Draft night: How the new bidding system works

By now most ardent footy fans would be across the new father son and academy bidding system that will have its inauguration at the upcoming AFL Draft. For those still unaware, the system ensures that while not strictly on the open market, clubs will now need to pay market value for players. It ensures that a repeat of the Isaac Heeney situation won’t happen, where a top midfield talent landed at the Swans at pick 18 in the 2014 National Draft. Each pick now has a points value and clubs on draft night will now deal with points accumulation, rather than a pick value.

It also goes a long way to explaining why the recent trade period went the way it did. Clubs who are looking to land a number of academy players swapped higher picks for a range of lower picks purely because it allotted them more points under the new system. This also benefitted sides who aren’t targeting academy or father-son players, as it gave them access to higher picks in trade situations that benefited both parties.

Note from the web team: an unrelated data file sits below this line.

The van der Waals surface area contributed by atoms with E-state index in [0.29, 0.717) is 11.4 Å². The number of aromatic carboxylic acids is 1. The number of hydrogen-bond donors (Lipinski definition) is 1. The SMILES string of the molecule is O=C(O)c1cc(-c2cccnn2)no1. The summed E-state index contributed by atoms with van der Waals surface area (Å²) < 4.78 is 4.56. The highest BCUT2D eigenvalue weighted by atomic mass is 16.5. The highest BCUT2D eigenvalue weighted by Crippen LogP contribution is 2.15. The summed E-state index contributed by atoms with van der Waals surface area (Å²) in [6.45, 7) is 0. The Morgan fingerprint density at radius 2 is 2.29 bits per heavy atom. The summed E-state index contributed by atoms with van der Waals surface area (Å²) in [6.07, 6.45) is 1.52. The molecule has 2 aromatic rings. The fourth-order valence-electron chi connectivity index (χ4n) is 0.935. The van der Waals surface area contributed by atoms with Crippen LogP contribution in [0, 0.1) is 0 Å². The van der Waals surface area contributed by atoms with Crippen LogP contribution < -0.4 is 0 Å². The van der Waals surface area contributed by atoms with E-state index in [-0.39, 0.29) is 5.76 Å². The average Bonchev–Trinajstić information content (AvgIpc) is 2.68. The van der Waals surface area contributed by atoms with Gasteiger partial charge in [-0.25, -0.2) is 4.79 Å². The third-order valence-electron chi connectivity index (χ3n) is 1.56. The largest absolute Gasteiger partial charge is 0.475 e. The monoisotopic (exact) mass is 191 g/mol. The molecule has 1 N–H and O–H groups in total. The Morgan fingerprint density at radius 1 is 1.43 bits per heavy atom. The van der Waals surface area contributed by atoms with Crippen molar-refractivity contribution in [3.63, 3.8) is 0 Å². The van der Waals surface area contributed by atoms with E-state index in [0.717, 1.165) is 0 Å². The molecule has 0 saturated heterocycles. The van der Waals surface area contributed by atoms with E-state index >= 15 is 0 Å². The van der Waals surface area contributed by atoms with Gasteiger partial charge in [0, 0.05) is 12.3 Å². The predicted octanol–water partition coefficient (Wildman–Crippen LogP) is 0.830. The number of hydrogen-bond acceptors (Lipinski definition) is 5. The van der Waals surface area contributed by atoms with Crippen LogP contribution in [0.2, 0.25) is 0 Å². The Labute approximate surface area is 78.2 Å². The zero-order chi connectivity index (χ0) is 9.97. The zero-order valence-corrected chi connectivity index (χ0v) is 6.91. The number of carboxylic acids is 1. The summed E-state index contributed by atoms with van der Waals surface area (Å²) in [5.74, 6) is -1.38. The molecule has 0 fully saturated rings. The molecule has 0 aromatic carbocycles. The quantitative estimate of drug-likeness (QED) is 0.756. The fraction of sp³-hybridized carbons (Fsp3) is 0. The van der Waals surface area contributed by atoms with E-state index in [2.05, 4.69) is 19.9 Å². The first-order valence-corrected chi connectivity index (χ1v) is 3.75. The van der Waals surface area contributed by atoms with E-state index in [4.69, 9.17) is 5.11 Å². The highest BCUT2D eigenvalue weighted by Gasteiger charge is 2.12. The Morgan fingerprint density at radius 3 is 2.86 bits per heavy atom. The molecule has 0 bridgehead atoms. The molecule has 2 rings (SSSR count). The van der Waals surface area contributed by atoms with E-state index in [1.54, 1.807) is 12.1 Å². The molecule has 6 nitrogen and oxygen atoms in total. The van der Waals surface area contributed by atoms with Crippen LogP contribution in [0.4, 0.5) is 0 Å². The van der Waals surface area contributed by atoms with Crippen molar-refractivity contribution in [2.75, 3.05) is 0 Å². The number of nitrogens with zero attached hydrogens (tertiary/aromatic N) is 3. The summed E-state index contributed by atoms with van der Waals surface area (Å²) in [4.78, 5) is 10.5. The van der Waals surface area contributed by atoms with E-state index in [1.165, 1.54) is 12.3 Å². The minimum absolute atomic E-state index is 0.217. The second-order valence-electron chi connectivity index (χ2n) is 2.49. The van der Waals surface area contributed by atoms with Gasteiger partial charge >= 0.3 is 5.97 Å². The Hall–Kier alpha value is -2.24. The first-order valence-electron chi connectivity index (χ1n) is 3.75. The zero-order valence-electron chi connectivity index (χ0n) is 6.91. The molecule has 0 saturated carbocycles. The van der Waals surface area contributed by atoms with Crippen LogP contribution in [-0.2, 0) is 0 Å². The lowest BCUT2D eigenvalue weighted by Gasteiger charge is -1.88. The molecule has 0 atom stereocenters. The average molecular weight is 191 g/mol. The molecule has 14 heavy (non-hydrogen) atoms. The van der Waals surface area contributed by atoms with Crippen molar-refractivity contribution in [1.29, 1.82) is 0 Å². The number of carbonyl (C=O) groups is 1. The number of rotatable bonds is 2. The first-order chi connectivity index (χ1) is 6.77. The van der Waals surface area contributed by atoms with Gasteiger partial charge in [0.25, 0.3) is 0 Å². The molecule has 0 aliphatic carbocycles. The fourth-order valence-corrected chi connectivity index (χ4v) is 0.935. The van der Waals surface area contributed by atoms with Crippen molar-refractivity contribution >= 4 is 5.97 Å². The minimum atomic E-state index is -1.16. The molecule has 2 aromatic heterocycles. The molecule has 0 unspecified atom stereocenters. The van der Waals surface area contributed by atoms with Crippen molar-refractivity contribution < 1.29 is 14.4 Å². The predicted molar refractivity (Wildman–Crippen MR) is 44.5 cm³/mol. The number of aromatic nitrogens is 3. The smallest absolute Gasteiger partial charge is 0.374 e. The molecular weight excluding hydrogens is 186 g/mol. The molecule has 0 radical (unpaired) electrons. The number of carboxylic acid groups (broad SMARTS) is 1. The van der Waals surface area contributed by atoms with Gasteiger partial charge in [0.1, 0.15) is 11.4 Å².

The new system is complicated but is without doubt a better way of dealing with father-son and academy selections. Here is how Bound For Glory News sees draft night panning out, using the predicted bids detailed in the latest phantom draft.

Callum Mills

Predicted bid: Pick three

How it happens on draft night: If the bid for highly-rated midfielder Callum Mills comes at pick three, the Sydney Swans will need to find 1787 points. All picks in the first round come with a 20 per cent discount, encouraging clubs to nurture talent through their northern academies. In this instance, Sydney hold picks 33 (563 points), 36 (502 points) and 37 (483 points). Those three picks add up to 1548, meaning that the Swans still need to find an extra 239 points to claim Mills. They do this but subtracting 239 to their next pick in the draft, 44, meaning that it turns it pick 62. Mills will become a Swans player on draft night and this new system ensures that they pay actual market value for a player that is rated one of, if not the best midfielders in the draft pool.

Jacob Hopper

Predicted bid: Pick four